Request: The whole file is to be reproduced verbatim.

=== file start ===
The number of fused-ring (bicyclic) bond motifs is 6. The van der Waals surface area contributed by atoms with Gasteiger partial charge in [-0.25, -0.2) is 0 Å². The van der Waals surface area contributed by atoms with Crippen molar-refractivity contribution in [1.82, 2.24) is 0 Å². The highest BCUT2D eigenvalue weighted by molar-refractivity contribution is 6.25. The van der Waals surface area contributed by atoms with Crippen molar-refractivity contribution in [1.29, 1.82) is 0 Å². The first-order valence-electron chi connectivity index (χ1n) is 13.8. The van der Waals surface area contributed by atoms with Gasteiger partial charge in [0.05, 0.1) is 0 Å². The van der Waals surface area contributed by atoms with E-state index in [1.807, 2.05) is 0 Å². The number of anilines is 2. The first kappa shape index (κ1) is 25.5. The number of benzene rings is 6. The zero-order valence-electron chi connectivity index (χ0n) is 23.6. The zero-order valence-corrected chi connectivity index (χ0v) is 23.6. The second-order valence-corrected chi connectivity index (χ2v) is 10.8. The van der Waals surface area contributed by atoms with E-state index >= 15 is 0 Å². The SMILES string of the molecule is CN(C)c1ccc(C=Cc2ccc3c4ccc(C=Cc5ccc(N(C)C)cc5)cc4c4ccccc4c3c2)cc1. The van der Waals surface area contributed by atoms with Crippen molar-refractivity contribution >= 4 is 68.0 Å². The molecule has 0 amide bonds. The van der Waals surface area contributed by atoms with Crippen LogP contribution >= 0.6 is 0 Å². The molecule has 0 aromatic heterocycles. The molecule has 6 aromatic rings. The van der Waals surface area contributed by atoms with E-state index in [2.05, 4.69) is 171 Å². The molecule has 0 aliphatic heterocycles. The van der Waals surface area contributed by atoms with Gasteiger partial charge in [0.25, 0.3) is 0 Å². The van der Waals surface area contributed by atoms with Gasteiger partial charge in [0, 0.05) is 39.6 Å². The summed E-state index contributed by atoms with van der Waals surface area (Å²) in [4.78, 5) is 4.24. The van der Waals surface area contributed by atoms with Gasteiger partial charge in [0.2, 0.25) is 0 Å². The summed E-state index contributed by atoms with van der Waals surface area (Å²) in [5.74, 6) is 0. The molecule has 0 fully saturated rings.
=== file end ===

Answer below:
The number of fused-ring (bicyclic) bond motifs is 6. The van der Waals surface area contributed by atoms with Gasteiger partial charge in [-0.25, -0.2) is 0 Å². The van der Waals surface area contributed by atoms with Crippen molar-refractivity contribution in [1.82, 2.24) is 0 Å². The highest BCUT2D eigenvalue weighted by molar-refractivity contribution is 6.25. The van der Waals surface area contributed by atoms with Crippen molar-refractivity contribution in [1.29, 1.82) is 0 Å². The first-order valence-electron chi connectivity index (χ1n) is 13.8. The van der Waals surface area contributed by atoms with Gasteiger partial charge in [0.05, 0.1) is 0 Å². The van der Waals surface area contributed by atoms with E-state index in [1.807, 2.05) is 0 Å². The number of anilines is 2. The first kappa shape index (κ1) is 25.5. The number of benzene rings is 6. The zero-order valence-electron chi connectivity index (χ0n) is 23.6. The zero-order valence-corrected chi connectivity index (χ0v) is 23.6. The second-order valence-corrected chi connectivity index (χ2v) is 10.8. The van der Waals surface area contributed by atoms with E-state index >= 15 is 0 Å². The SMILES string of the molecule is CN(C)c1ccc(C=Cc2ccc3c4ccc(C=Cc5ccc(N(C)C)cc5)cc4c4ccccc4c3c2)cc1. The van der Waals surface area contributed by atoms with Crippen molar-refractivity contribution >= 4 is 68.0 Å². The molecule has 0 amide bonds. The van der Waals surface area contributed by atoms with Crippen LogP contribution >= 0.6 is 0 Å². The molecule has 0 aromatic heterocycles. The molecule has 6 aromatic rings. The van der Waals surface area contributed by atoms with E-state index in [2.05, 4.69) is 171 Å². The molecule has 0 aliphatic heterocycles. The van der Waals surface area contributed by atoms with Gasteiger partial charge in [0.25, 0.3) is 0 Å². The van der Waals surface area contributed by atoms with Gasteiger partial charge in [0, 0.05) is 39.6 Å². The summed E-state index contributed by atoms with van der Waals surface area (Å²) in [4.78, 5) is 4.24. The van der Waals surface area contributed by atoms with Gasteiger partial charge in [0.2, 0.25) is 0 Å². The summed E-state index contributed by atoms with van der Waals surface area (Å²) in [5.74, 6) is 0. The molecule has 0 fully saturated rings.